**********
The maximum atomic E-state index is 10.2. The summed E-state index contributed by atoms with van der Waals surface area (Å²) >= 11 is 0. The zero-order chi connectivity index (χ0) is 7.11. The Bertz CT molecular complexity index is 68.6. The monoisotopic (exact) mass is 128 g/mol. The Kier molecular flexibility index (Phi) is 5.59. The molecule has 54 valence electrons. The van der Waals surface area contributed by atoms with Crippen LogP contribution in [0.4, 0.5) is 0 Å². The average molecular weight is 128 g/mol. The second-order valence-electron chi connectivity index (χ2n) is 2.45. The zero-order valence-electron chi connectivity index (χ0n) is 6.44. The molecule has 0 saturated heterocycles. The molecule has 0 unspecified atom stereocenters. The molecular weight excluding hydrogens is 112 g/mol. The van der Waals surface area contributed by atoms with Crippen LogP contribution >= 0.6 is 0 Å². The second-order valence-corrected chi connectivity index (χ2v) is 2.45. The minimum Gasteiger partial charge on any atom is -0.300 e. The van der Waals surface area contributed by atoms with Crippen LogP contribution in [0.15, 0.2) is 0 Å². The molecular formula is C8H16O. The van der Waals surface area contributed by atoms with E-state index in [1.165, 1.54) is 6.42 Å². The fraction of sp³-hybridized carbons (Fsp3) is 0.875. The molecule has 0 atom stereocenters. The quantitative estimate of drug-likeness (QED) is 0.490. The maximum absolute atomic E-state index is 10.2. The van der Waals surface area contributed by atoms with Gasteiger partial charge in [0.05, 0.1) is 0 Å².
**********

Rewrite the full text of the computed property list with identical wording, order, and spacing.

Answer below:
The maximum atomic E-state index is 10.2. The summed E-state index contributed by atoms with van der Waals surface area (Å²) >= 11 is 0. The zero-order chi connectivity index (χ0) is 7.11. The Bertz CT molecular complexity index is 68.6. The monoisotopic (exact) mass is 128 g/mol. The Kier molecular flexibility index (Phi) is 5.59. The molecule has 54 valence electrons. The van der Waals surface area contributed by atoms with Crippen LogP contribution in [0.4, 0.5) is 0 Å². The average molecular weight is 128 g/mol. The second-order valence-electron chi connectivity index (χ2n) is 2.45. The zero-order valence-electron chi connectivity index (χ0n) is 6.44. The molecule has 0 saturated heterocycles. The molecule has 0 unspecified atom stereocenters. The molecular weight excluding hydrogens is 112 g/mol. The van der Waals surface area contributed by atoms with Crippen LogP contribution >= 0.6 is 0 Å². The second-order valence-corrected chi connectivity index (χ2v) is 2.45. The minimum Gasteiger partial charge on any atom is -0.300 e. The van der Waals surface area contributed by atoms with Crippen LogP contribution in [0.15, 0.2) is 0 Å². The molecular formula is C8H16O. The van der Waals surface area contributed by atoms with E-state index in [1.165, 1.54) is 6.42 Å². The fraction of sp³-hybridized carbons (Fsp3) is 0.875. The molecule has 0 atom stereocenters. The quantitative estimate of drug-likeness (QED) is 0.490. The maximum absolute atomic E-state index is 10.2. The van der Waals surface area contributed by atoms with Gasteiger partial charge in [0.05, 0.1) is 0 Å².